Christie's announced that it has named Loic Gouzer as the co-chairman of post-war and contemporary art in the Americas. Along with Alexander Rotter, the former worldwide head of Sotheby’s contemporary department, who joined the house in March, the two fill the void left by longtime chair Brett Gorvy, who announced a partnership with the dealer Dominique Lévy in November.
The Swiss-born Gouzer, who has been with Christie’s since 2011, is known for befriending deep-pocketed collectors like Leonardo DiCaprio and a willingness to use guarantees as a bargaining instrument to win high-value lots. He has over the past few years made a name for himself with thematic auctions that mix Modern and contemporary works of art, most recently a sale titled Bound to Fail in May 2016. They were also supplementary to Christie’s main auctions, adding another valuable evening sale to the calendar during a period when the demand for art seemed to be insatiable.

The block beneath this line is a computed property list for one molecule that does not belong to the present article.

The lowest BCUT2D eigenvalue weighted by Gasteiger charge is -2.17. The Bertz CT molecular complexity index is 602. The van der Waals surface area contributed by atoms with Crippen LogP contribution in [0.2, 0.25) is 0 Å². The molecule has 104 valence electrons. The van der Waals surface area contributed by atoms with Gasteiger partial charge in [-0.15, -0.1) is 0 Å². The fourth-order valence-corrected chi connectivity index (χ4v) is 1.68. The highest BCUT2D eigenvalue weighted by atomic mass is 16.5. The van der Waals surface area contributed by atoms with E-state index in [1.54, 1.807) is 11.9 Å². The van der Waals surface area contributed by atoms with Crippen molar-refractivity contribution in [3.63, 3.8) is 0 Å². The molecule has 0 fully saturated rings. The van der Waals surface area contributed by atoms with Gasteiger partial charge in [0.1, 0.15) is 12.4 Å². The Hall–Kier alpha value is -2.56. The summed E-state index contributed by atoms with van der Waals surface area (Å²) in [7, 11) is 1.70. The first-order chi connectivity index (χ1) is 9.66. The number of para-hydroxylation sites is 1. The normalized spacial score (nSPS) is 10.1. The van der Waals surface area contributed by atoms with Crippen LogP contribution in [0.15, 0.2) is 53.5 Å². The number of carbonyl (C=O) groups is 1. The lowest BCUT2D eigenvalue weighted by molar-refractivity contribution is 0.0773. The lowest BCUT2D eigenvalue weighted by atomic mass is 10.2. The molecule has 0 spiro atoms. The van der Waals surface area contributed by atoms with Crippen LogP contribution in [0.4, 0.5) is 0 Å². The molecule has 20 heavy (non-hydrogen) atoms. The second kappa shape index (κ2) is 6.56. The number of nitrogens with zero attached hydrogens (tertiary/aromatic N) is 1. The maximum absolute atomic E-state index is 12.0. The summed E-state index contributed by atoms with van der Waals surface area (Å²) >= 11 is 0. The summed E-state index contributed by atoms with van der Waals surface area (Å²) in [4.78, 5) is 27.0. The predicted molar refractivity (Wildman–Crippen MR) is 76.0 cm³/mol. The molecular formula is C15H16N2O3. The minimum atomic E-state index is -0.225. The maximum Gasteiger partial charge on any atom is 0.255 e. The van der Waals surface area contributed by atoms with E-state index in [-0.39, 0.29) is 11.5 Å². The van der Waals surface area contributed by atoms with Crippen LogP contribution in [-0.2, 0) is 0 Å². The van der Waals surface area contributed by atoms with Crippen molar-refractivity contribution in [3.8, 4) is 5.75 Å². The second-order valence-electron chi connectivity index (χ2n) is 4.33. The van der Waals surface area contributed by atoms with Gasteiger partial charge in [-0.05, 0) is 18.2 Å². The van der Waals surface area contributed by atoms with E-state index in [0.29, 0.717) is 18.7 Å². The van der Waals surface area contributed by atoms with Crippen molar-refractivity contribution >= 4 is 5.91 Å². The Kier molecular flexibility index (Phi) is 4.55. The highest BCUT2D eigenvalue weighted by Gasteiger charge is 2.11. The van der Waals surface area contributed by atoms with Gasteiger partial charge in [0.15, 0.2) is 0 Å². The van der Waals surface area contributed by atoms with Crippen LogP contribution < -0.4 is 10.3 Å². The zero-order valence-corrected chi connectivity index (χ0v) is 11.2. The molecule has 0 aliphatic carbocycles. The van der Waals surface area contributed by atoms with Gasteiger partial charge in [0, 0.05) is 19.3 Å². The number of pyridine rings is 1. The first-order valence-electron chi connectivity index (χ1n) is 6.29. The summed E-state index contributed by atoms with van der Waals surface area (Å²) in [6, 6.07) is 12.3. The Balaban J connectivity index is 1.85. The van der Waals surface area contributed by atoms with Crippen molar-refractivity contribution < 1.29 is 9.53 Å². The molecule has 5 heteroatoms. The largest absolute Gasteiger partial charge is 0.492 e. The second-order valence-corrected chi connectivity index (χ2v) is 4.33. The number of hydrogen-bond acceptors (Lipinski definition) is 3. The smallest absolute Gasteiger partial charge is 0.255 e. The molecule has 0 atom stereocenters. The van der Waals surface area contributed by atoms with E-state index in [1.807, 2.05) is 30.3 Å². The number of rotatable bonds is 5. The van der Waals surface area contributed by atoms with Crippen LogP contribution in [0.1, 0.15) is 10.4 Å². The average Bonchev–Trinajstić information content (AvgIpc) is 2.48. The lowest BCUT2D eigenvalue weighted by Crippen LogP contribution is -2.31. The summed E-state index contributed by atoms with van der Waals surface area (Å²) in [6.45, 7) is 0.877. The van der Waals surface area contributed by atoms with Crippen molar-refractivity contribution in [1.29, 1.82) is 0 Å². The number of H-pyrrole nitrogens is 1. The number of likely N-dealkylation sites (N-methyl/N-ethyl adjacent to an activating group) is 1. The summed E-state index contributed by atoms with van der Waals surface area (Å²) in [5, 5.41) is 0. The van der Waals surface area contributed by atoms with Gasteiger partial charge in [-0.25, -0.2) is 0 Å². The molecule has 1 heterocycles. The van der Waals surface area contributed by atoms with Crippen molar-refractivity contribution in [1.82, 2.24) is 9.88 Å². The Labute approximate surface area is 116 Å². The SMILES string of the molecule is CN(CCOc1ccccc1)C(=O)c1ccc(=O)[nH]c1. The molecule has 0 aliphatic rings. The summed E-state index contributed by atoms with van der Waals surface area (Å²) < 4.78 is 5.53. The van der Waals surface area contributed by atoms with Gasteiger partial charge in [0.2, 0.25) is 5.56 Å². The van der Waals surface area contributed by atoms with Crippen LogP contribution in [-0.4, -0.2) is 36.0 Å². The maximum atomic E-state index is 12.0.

The release states that Gouzer “has... been instrumental in driving markets for artists including Jean-Michel Basquiat, Martin Kippenberger, Yves Klein and Raymond Pettibon,” and that his Looking Forward to the Past sale in May 2015 totaled $705.8m. That sale set records for the most expensive painting—Picasso’s Les femmes d’Alger (Verson ‘O’) (1955), which sold for $179.3m—and the most expensive sculpture, Alberto Giacometti’s L’homme au doigt (1947), sold for $141.3m.
Gouzer previously worked under Rotter at Sotheby’s, and per the house’s news release, the two will be responsible for “senior business-getting, working closely with key members of the team to expand Christie’s services to collectors and further its scope of market coverage”.
“Two years ago I did this sale called Looking Forward to the Past,” Gouzer wrote in an email. “Now I can say that I look forward to the future of working with Alex Rotter, who is extremely talented, but also one of my best friends.”